The above description relates to an exemplary image forming unit 10. In any given application, the precise arrangement of components, voltages, power levels and the like may vary as desired or required. As is known in the art, an electrophotographic image forming device may include a single image forming unit 10 (generally developing images with black toner), or may include a plurality of image forming units 10, each developing halftone images on a different color plane with a different color of toner (generally yellow, cyan and magenta, and optionally also black).
The difference in potential between non-discharged areas 30 on the surface of the photoconductive unit 12—that is, white image areas or areas not to be developed by toner—and the surface potential of the developer roller 18 is known as the “white vector.” This potential difference (with the white image areas 30 on the surface of the photoconductive unit 12 being less positive than the surface of the developer roller 18 in the embodiment depicted) provides an electro-static barrier to the development of negatively charged toner 32 on the white image areas 30 of the latent image on the photoconductive unit 12. A sufficiently high white vector is necessary to prevent toner development in white image areas; however, an overly large white vector detrimentally affects the formation of fine image features, such as small dots and lines. In exemplary embodiments of image forming devices, a white vector as low as 200-250V may result in acceptable image quality while preventing toner development in white image areas. Unfortunately, the optimal white vector for each image forming unit 10 within an image forming device may be different, due to environmental conditions, differing toner formulations, component variation, difference in age or past usage levels of various components, and the like. Controller 40, via sensor 126, monitors toner 32 formation on media sheet 106 or belt 114 and adjusts the surface potential of the surface of photoconductive unit 12 (via charging device 14) and the surface potential of developer roller 18. Thus, while exemplary voltages establishing a white vector of 400V (i.e., |−1000V-−600V|) are explicitly shown in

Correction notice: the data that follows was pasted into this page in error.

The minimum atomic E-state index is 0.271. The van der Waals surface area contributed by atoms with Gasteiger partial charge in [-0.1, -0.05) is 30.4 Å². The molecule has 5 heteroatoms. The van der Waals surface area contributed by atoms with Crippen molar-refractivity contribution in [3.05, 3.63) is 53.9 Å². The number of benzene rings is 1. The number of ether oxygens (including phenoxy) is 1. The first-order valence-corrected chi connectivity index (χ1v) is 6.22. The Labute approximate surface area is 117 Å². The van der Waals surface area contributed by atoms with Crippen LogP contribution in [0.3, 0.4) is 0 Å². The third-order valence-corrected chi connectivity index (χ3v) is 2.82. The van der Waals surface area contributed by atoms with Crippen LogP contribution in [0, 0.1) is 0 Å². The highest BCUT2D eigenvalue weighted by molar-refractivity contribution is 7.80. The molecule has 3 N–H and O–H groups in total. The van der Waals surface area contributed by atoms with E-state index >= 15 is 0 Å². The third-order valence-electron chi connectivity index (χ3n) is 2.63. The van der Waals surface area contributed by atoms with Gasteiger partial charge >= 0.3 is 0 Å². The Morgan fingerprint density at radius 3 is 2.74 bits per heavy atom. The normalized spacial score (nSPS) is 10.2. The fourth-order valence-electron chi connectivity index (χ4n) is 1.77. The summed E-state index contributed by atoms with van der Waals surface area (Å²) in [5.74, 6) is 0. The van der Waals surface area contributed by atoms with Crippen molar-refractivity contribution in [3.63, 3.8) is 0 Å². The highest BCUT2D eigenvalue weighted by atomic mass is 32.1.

In an exemplary embodiment, controller 40 at least partially manages the formation of a predetermined pattern of toner 32 on a substrate, which may comprise a media sheet 106 or belt 114 (e.g., a transfer or ITM belt). A toner patch sensor 126 detects a reflectivity of the transferred pattern and controller 40 adjusts the bias voltage of the charging device 14 and/or developer roller 18 as needed to optimize image formation at least partly based on information provided by the toner patch sensor 126. The controller 40 may adjust the developer 18 bias accordingly to achieve a target reflectivity.
With the developer roller 18 bias established relative to the discharge bias of latent images 28 on the surface of the photoconductive unit 12, the white vector may now be determined relative to the developer roller 18 bias. That is, in this exemplary embodiment, the white vector is established by adjusting the charging device 14 bias level while maintaining a fixed developer roller 18 bias. A detailed description of various methods of optimizing white vector in an electrophotographic image forming device is provided in commonly assigned U.S. patent application Ser. No. 11/126,814 entitled “White Vector Feedback Adjustment” filed May 11, 2005, the relevant portions of which are incorporated herein by reference.